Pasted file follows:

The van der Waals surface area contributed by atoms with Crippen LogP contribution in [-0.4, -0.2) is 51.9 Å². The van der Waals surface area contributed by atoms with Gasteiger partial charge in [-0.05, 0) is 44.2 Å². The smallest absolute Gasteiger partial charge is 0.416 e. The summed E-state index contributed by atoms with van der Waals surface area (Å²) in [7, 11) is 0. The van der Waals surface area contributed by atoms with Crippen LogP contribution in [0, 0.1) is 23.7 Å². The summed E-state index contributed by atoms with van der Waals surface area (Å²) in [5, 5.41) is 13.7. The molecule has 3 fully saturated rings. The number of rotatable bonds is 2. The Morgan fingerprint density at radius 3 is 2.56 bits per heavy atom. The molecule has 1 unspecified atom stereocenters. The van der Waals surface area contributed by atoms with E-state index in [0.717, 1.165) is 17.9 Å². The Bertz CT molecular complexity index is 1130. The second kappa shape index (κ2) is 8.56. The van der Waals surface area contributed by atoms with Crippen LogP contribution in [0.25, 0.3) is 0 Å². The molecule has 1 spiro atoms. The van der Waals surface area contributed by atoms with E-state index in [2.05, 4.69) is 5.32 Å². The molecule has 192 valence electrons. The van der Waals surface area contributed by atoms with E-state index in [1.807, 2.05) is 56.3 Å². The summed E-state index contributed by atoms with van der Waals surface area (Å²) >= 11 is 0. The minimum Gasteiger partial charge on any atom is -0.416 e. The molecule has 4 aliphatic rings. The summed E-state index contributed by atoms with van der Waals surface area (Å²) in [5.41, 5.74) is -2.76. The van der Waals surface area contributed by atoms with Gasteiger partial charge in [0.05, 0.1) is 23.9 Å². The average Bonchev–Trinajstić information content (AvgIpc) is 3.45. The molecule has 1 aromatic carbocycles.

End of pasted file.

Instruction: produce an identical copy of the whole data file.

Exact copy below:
The van der Waals surface area contributed by atoms with Crippen LogP contribution in [-0.4, -0.2) is 51.9 Å². The van der Waals surface area contributed by atoms with Gasteiger partial charge in [-0.05, 0) is 44.2 Å². The smallest absolute Gasteiger partial charge is 0.416 e. The summed E-state index contributed by atoms with van der Waals surface area (Å²) in [7, 11) is 0. The van der Waals surface area contributed by atoms with Crippen LogP contribution in [0, 0.1) is 23.7 Å². The summed E-state index contributed by atoms with van der Waals surface area (Å²) in [5, 5.41) is 13.7. The molecule has 3 fully saturated rings. The number of rotatable bonds is 2. The Morgan fingerprint density at radius 3 is 2.56 bits per heavy atom. The molecule has 1 unspecified atom stereocenters. The van der Waals surface area contributed by atoms with E-state index in [0.717, 1.165) is 17.9 Å². The Bertz CT molecular complexity index is 1130. The second kappa shape index (κ2) is 8.56. The van der Waals surface area contributed by atoms with Crippen LogP contribution in [0.25, 0.3) is 0 Å². The molecule has 1 spiro atoms. The van der Waals surface area contributed by atoms with E-state index in [2.05, 4.69) is 5.32 Å². The molecule has 192 valence electrons. The van der Waals surface area contributed by atoms with E-state index in [1.807, 2.05) is 56.3 Å². The summed E-state index contributed by atoms with van der Waals surface area (Å²) >= 11 is 0. The minimum Gasteiger partial charge on any atom is -0.416 e. The molecule has 4 aliphatic rings. The summed E-state index contributed by atoms with van der Waals surface area (Å²) in [5.41, 5.74) is -2.76. The van der Waals surface area contributed by atoms with Gasteiger partial charge in [0.05, 0.1) is 23.9 Å². The average Bonchev–Trinajstić information content (AvgIpc) is 3.45. The molecule has 1 aromatic carbocycles.